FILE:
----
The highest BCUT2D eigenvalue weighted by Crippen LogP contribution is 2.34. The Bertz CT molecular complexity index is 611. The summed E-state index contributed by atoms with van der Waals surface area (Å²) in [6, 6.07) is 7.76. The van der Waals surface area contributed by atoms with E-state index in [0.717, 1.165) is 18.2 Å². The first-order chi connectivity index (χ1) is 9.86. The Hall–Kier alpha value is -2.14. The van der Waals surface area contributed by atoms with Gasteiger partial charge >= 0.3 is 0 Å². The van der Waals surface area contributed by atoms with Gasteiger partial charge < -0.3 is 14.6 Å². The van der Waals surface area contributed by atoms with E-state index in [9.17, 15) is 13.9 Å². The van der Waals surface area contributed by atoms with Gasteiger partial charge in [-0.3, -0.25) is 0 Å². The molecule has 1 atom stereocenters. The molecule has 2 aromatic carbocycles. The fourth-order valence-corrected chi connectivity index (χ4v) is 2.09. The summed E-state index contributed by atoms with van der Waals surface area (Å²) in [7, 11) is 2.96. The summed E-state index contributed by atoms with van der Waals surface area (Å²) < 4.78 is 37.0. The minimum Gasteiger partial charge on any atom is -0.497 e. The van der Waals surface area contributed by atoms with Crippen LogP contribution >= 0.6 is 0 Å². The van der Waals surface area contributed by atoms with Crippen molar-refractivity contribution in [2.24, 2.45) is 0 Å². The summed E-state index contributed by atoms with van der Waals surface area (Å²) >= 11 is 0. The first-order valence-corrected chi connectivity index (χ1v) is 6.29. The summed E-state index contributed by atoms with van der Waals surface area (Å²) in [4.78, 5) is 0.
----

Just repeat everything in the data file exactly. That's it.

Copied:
The highest BCUT2D eigenvalue weighted by Crippen LogP contribution is 2.34. The Bertz CT molecular complexity index is 611. The summed E-state index contributed by atoms with van der Waals surface area (Å²) in [6, 6.07) is 7.76. The van der Waals surface area contributed by atoms with E-state index in [0.717, 1.165) is 18.2 Å². The first-order chi connectivity index (χ1) is 9.86. The Hall–Kier alpha value is -2.14. The van der Waals surface area contributed by atoms with Gasteiger partial charge >= 0.3 is 0 Å². The van der Waals surface area contributed by atoms with Gasteiger partial charge < -0.3 is 14.6 Å². The van der Waals surface area contributed by atoms with E-state index in [9.17, 15) is 13.9 Å². The van der Waals surface area contributed by atoms with Gasteiger partial charge in [-0.3, -0.25) is 0 Å². The molecule has 1 atom stereocenters. The molecule has 2 aromatic carbocycles. The fourth-order valence-corrected chi connectivity index (χ4v) is 2.09. The summed E-state index contributed by atoms with van der Waals surface area (Å²) in [7, 11) is 2.96. The summed E-state index contributed by atoms with van der Waals surface area (Å²) < 4.78 is 37.0. The minimum Gasteiger partial charge on any atom is -0.497 e. The van der Waals surface area contributed by atoms with Crippen LogP contribution >= 0.6 is 0 Å². The van der Waals surface area contributed by atoms with Crippen molar-refractivity contribution in [2.24, 2.45) is 0 Å². The summed E-state index contributed by atoms with van der Waals surface area (Å²) >= 11 is 0. The first-order valence-corrected chi connectivity index (χ1v) is 6.29. The summed E-state index contributed by atoms with van der Waals surface area (Å²) in [4.78, 5) is 0.